A key theme of this year's AFI Fest in Los Angeles revolves around the nature of identity. Who defines who we are? And how does the outside world allow or prohibit us to define ourselves? In TNT's new mini-series, I Am the Night, these questions are presented against the backdrop of 1965 and a violent murder that's become infamously entwined with the perils of stardom. AFI Fest attendees were fortunate enough to watch the pilot episode of I Am the Night, whetting appetites for what looks like a twisted, lushly nostalgic exploration of murder, sex, Hollywood, and personal freedom.
Set in 1965, I Am the Night is the story of Fauna Hodel (India Eisley), a mixed-race young woman who lives in Sparks, Nevada. Fauna shares a home with her mother (who's black), goes to school, and works at the local hospital. Fauna is torn between two identities; the white woman she can easily pass for yet is constantly reminded she isn't, and the black woman who isn't deemed black enough.
With a series filled to the brim with content let's start with our leading lady. Fauna is exquisitely portrayed by newcomer India Eisley, whose expressive eyes and face leave her resembling some of the most gorgeous actresses of the 1940s. (She's also a dead ringer for her mother, Romeo and Juliet actress Olivia Hussey.) Fauna is a character ripped straight from a Tennessee Williams play, with a Southern air of longing and lust. The camera languidly follows her, much like the car that pops up across the street to wait for her to leave. Fauna's routine consists of going to school, working at the local hospital, and trying to find time to be with her boyfriend, an African-American boy her mother despises. Fauna's relationship with her mother is particularly volatile, involving alcoholism and personal regrets.
Though the show is sold as a murder mystery starring Chris Pine, this is Fauna's story. The pilot is dominated by Eisley whose presence is so big despite her willowy frame. Her relationship with her mother is particularly brutal. When Fauna stumbles on information that leads her to question who she is, it is a moment of rebellion tinged with sadness. What's done cannot be undone. A scene of Fauna's mother pouring out the history of her life and Fauna's place within it is particularly heartbreaking. The episode is directed by Wonder Woman director Patty Jenkins, who goes for a directorial progression of emotion as opposed to a shouting match. The frame, filled with cigarette smoke, sees Fauna and her mother pouring out their hearts ⏤ one verbally and the other internally. By the time the truth is revealed the two women are utterly broken, but neither can say what they truly want to. Neither can express the ownership of their love for each other.
The scene turns the show into overdrive, putting Fauna on a course to leave Sparks and travel to Los Angeles and find her grandfather, a wealthy doctor named George Hodel (played with delicious menace by Jefferson Mays). The name George Hodel doesn't ring any bells for many, but feel free to head over here if you want to know just how scared you should be. Suffice to say, the episode's ending scene, an utterly spellbinding shot of 1940s opulence isolated away from 1965, is a creepy prelude of things to come.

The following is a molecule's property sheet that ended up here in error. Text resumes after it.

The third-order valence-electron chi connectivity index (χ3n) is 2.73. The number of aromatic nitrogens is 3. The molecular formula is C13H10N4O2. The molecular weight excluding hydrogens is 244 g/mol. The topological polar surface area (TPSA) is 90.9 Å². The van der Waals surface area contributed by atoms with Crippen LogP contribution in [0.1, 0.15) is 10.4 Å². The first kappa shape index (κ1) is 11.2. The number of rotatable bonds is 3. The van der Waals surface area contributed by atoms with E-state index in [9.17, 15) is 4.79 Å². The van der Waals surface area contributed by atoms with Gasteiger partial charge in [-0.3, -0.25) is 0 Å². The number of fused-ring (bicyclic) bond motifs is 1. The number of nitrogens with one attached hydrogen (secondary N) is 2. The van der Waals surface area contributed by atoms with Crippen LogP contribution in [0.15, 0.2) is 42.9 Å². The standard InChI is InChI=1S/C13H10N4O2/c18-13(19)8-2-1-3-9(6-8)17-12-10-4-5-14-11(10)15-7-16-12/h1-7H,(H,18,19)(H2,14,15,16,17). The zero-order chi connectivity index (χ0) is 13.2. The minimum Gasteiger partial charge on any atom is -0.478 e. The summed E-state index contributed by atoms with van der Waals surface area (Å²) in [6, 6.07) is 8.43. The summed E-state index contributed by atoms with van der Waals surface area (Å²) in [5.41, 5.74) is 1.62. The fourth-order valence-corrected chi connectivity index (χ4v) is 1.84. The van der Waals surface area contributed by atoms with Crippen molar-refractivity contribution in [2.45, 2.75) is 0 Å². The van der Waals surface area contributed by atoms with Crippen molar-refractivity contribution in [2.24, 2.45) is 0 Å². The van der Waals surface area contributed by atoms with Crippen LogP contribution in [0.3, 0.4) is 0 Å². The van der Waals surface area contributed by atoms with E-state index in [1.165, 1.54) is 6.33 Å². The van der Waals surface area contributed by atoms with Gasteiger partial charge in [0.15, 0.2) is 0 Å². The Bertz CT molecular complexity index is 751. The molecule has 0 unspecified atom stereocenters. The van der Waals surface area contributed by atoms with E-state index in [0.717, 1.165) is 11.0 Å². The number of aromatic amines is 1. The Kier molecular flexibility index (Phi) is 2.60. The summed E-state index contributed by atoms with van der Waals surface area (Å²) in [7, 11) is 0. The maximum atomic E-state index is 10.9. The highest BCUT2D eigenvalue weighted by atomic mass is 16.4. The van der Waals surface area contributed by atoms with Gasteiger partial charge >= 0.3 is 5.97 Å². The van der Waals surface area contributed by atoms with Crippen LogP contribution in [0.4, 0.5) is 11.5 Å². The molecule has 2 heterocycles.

As Fauna's story plays out, it's easy to forget that an A-list actor is meant to lead this. Pine's Jay Singletary is a character ripped straight off the pages of mystery writer Max Allan Collins. Singletary lives in a world where men smoking cigarettes in dusty bars opine about the state of journalism and bemoan how "some stories aren't meant to be told." We meet Singletary as he's attempting to take pictures of a studio head and an ingenue actress. He's a man down on his luck, disgraced from any prestigious publication after telling that aforementioned untellable story.
Enmeshed in drug addiction, Singletary's plot doesn't seem to completely jive with Fauna's, and for much of the pilot it feels like we're watching two wildly different television shows. As Fauna struggles to fit into her small town, Jay is trying to get a real job, sick of stringing for peanuts. His scenes are comedic and reliant on Pine's devilish charm. It's as if Captain Kirk got caught wearing '60s duds. This isn't to disparage the role, which is fantastic and could only be played by Pine, a man who makes being stuck in a morgue drawer look as darling as can be. On its own merits, the pilot feels disjointed and dependent on the rest of the series to truly bring the two narratives together. This is set up at the end, with Jay receiving a phone call that puts him on an eventual path to Fauna.
Screenwriter Sam Sheridan and Patty Jenkins know their stuff and not only does I Am the Night look completely authentic to the period, it's a tightly wound limited series that will leave viewers holding onto to their breath. It's a show that you'll wish you could binge-watch. Seriously, January can't come soon enough.